The Fiancé

When Bea moves to a retirement home to finally live the Manhattan life she dreamt of as a girl, she finds a new friend in the man next door, Doug. But when Doug proposes, she must overcome her family’s objections to the engagement and decide how she wants to spend of the rest of her life…and with whom.

After the worst breakup of my life, I simply wrote the play I most needed to see - one to make me believe in love again. If it could happen for Bea at age 85, then maybe it could happen for me. I've also experienced first-hand how challenging it can be for a family member remarry after a spouse's death and wanted to write about it. Marsha Norman, one of my teachers at Juilliard, always says the best ideas for plays are ones that cause people to tell you a story in return. If that's true, then this must be my best idea, because I've never told someone about it without hearing back some version of, "My grandfather remarried 6 months after my grandmother died..."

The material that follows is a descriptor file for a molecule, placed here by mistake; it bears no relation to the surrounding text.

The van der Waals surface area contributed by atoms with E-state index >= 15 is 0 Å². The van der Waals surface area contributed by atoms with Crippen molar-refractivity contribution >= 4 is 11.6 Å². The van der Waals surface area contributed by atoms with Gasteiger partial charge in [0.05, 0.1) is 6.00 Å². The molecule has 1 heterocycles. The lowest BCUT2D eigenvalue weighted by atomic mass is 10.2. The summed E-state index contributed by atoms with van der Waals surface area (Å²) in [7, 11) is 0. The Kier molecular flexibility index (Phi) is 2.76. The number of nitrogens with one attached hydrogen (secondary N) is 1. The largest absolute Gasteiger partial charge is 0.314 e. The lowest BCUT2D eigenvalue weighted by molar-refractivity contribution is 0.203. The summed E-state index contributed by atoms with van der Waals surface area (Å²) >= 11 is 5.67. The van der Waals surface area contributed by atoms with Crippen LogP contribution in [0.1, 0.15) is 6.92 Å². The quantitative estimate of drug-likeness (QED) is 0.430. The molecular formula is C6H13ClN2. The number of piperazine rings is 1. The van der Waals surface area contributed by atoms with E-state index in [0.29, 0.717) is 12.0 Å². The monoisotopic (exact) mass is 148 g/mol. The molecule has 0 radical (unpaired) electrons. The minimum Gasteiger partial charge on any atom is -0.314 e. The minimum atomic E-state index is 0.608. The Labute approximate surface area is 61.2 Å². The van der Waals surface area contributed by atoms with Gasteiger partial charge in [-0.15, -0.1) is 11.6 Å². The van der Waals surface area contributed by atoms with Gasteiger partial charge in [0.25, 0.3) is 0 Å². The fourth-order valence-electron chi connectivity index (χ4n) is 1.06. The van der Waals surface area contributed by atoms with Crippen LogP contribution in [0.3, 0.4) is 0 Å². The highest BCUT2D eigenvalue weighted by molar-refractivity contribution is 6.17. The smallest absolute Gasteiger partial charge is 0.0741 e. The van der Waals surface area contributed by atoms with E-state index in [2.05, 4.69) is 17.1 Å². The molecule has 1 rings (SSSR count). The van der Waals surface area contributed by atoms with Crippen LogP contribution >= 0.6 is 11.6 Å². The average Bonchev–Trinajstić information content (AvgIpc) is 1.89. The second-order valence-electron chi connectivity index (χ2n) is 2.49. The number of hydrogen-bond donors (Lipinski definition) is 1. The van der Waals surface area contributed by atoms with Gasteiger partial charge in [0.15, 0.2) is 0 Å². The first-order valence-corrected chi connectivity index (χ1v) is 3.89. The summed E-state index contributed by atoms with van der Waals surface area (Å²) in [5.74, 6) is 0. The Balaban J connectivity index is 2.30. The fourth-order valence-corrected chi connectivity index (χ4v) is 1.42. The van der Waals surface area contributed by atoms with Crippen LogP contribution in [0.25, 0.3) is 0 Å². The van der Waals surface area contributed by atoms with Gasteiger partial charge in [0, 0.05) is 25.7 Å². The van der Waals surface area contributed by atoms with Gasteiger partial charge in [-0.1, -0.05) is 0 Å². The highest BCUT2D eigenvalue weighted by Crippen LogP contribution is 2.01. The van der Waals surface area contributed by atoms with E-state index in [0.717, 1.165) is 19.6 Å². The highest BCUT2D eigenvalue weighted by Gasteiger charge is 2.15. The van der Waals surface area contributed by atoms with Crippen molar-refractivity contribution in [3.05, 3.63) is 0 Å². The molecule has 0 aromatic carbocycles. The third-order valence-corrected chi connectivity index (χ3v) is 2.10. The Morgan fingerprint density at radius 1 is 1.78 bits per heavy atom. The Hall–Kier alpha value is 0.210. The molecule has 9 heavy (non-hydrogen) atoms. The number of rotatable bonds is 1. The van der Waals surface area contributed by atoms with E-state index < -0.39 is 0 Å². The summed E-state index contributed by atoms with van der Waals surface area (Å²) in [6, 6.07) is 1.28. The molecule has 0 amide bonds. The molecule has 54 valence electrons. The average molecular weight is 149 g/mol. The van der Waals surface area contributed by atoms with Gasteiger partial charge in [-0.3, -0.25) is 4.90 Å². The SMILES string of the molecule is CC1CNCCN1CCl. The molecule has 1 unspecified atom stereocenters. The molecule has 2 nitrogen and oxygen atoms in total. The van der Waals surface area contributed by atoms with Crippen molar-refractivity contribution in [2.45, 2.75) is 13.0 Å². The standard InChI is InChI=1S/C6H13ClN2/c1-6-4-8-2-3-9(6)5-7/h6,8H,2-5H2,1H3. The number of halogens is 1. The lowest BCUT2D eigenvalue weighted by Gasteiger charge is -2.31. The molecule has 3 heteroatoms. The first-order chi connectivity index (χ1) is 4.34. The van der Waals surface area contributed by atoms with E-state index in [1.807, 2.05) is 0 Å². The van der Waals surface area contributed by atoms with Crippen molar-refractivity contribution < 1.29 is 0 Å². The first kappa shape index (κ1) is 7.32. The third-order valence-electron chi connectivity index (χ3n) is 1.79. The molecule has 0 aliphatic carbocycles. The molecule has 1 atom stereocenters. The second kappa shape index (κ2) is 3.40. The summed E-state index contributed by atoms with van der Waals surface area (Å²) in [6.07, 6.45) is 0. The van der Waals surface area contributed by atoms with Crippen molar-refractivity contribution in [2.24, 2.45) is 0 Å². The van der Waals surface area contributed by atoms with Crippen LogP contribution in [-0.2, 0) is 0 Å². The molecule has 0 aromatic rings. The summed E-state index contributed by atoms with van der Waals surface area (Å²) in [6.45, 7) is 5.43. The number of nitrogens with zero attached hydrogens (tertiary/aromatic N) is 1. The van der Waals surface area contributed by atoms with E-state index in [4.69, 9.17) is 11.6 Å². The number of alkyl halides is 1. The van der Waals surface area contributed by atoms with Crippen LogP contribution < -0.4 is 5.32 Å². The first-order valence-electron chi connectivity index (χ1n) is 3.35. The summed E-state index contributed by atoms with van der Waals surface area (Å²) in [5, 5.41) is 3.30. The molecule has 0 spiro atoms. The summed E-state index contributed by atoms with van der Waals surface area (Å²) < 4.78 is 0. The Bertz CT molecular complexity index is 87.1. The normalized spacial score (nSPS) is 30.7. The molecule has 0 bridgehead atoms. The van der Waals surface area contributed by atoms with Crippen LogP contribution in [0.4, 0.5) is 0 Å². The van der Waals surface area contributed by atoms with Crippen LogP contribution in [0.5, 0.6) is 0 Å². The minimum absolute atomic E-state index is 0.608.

3 women, 2 men


Retirement community in Manhattan. The present.


May 2014 - Reading in the Slant Theatre Project's Springboard Reading Series


This is sure easier than things were in my day. In my day we didn’t have phones, not even landlines, so if a man wanted to see you, he had to work. He had to FIGURE IT OUT and set a date to see you again or else - he wouldn’t. There was no texting at the last minute to cancel, so if something interfered with a man’s journey to see you, you were stood up! You ever heard that phrase? “He stood me up!” That really happened.